Informed consent, at least about perio, is lacking in probably 99 percent of the offices. By the way, the offices I go home to in Washington state are good about this one. I must say that, if you think I`m anal retentive, the office I came from in Washington state does all of the above. If you are taking the only other truly educated person in dentistry in the dental office and saying you can train assistants to do what she does, you most likely don`t realize what she knows or value what she does without your having to tell her.
I can`t tell you how many times I have had to tell a patient, "I`m sorry, but you need more extensive work," or, "This is going to take a little bit longer because somebody before me was rushing through the mouth and left junk all over the place."
Two heads are better than one and teamwork is great, but when you accept less-educated personnel, you do the public a huge disservice. I have to question not only the ethics behind this whole dentistry/dental hygiene fight, but also the attitude of the ADA. I`ve been told that attitude is everything. You tell us over and over why hygienists can`t be out on their own. But when I see you are not doing the right things either, then I am saddened deep into my soul.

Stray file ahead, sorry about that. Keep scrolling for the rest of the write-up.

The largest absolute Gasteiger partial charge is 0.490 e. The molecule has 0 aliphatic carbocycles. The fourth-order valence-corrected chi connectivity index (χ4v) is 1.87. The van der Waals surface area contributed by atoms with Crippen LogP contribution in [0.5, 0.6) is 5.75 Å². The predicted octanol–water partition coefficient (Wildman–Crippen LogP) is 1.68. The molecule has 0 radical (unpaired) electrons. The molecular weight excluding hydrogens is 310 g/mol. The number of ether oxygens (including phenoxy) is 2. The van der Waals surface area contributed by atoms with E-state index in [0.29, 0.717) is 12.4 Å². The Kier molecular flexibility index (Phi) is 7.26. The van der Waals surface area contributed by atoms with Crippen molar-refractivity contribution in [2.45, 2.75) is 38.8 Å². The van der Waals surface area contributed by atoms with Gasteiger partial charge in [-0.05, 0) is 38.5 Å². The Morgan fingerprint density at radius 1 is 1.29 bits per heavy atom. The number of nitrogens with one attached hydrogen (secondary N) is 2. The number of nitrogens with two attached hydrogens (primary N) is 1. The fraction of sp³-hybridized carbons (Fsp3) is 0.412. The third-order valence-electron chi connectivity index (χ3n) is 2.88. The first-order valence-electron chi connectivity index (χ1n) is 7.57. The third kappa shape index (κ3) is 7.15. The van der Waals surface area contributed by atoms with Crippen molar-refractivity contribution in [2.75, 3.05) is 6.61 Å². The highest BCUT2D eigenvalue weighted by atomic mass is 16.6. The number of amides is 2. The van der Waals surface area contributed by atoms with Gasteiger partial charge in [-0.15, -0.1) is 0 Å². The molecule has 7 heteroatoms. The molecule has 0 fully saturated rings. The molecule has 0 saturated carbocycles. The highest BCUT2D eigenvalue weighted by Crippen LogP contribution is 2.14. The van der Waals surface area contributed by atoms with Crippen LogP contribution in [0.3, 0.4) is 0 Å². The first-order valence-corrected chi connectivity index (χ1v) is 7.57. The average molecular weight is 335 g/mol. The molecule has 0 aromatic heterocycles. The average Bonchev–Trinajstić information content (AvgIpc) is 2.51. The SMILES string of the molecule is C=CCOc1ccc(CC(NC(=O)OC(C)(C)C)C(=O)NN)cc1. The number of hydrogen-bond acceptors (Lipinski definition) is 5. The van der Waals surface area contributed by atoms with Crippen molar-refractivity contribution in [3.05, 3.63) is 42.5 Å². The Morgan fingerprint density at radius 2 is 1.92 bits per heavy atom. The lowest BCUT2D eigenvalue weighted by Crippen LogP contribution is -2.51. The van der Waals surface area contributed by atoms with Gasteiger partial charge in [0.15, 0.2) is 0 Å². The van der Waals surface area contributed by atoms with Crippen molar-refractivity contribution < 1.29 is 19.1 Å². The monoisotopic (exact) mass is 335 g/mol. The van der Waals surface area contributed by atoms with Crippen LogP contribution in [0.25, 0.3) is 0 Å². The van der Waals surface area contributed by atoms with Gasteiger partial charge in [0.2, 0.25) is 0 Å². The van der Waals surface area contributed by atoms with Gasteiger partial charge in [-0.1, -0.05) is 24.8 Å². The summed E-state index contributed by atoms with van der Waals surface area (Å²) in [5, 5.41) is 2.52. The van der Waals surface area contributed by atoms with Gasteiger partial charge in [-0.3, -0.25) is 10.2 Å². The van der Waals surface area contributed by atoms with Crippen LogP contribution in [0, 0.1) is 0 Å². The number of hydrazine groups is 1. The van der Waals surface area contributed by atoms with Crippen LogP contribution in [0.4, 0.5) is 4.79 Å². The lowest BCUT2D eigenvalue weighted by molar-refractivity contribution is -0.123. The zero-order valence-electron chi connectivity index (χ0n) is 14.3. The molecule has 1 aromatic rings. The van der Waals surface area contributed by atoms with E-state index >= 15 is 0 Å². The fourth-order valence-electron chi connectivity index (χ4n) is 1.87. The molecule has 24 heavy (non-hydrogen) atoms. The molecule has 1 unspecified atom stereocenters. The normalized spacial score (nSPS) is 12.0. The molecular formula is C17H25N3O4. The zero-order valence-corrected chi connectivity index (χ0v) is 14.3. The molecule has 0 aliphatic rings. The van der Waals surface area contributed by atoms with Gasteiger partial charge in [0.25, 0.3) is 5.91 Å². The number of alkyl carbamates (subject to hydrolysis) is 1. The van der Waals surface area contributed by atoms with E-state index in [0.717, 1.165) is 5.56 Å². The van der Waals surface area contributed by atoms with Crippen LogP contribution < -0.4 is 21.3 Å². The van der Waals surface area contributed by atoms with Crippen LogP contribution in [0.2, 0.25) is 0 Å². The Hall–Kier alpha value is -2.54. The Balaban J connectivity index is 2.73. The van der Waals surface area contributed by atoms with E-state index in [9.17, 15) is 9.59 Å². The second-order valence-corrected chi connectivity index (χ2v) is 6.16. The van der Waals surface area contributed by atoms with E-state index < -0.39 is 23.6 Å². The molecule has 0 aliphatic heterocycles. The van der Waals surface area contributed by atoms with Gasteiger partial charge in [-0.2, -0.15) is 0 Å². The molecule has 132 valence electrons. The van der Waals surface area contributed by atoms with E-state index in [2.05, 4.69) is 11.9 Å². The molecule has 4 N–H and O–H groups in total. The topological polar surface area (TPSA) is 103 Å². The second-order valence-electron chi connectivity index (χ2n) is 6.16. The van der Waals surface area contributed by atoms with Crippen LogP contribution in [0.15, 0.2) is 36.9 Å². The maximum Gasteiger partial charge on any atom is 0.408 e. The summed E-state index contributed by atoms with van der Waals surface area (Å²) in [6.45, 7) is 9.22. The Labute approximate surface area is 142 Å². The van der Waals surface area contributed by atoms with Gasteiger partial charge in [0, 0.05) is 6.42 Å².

We can do better than this. We use managed care as a scapegoat for not doing good care. And the doctor`s desire for faster and faster prophys is not the answer until the patient is truly under control. And that means education of the patient. None of us are perfect, but I think we owe it to our patients to truly do the right kind of care. By criticizing the profession, I hope to make us better at delivery of care.